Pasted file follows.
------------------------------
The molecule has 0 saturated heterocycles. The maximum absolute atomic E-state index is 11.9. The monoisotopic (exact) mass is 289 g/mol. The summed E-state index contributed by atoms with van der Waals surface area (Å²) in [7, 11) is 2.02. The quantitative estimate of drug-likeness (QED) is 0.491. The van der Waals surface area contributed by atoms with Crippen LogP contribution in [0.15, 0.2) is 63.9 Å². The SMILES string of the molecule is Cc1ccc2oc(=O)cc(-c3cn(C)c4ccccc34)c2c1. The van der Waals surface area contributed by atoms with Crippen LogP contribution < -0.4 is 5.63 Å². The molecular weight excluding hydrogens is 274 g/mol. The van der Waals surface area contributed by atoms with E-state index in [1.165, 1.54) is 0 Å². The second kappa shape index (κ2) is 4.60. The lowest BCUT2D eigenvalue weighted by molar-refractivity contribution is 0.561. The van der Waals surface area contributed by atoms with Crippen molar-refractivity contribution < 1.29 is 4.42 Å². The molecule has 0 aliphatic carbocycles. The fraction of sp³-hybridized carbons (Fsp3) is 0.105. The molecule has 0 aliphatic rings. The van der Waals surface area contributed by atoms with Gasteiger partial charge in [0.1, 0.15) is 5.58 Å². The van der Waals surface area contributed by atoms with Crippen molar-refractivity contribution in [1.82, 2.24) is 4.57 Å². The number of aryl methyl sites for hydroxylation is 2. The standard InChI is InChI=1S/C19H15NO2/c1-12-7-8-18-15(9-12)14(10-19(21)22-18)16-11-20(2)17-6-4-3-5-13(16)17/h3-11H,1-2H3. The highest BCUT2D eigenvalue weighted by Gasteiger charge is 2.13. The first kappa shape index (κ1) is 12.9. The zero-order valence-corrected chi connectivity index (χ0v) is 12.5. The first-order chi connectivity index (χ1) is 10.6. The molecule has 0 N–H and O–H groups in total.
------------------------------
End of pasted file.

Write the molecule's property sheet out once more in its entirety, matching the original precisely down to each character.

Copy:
The molecule has 0 saturated heterocycles. The maximum absolute atomic E-state index is 11.9. The monoisotopic (exact) mass is 289 g/mol. The summed E-state index contributed by atoms with van der Waals surface area (Å²) in [7, 11) is 2.02. The quantitative estimate of drug-likeness (QED) is 0.491. The van der Waals surface area contributed by atoms with Crippen LogP contribution in [0.15, 0.2) is 63.9 Å². The SMILES string of the molecule is Cc1ccc2oc(=O)cc(-c3cn(C)c4ccccc34)c2c1. The van der Waals surface area contributed by atoms with Crippen LogP contribution < -0.4 is 5.63 Å². The molecular weight excluding hydrogens is 274 g/mol. The van der Waals surface area contributed by atoms with E-state index in [1.165, 1.54) is 0 Å². The second kappa shape index (κ2) is 4.60. The lowest BCUT2D eigenvalue weighted by molar-refractivity contribution is 0.561. The van der Waals surface area contributed by atoms with Crippen molar-refractivity contribution < 1.29 is 4.42 Å². The molecule has 0 aliphatic carbocycles. The fraction of sp³-hybridized carbons (Fsp3) is 0.105. The molecule has 0 aliphatic rings. The van der Waals surface area contributed by atoms with Gasteiger partial charge in [0.1, 0.15) is 5.58 Å². The van der Waals surface area contributed by atoms with Crippen molar-refractivity contribution in [1.82, 2.24) is 4.57 Å². The number of aryl methyl sites for hydroxylation is 2. The standard InChI is InChI=1S/C19H15NO2/c1-12-7-8-18-15(9-12)14(10-19(21)22-18)16-11-20(2)17-6-4-3-5-13(16)17/h3-11H,1-2H3. The highest BCUT2D eigenvalue weighted by Gasteiger charge is 2.13. The first kappa shape index (κ1) is 12.9. The zero-order valence-corrected chi connectivity index (χ0v) is 12.5. The first-order chi connectivity index (χ1) is 10.6. The molecule has 0 N–H and O–H groups in total.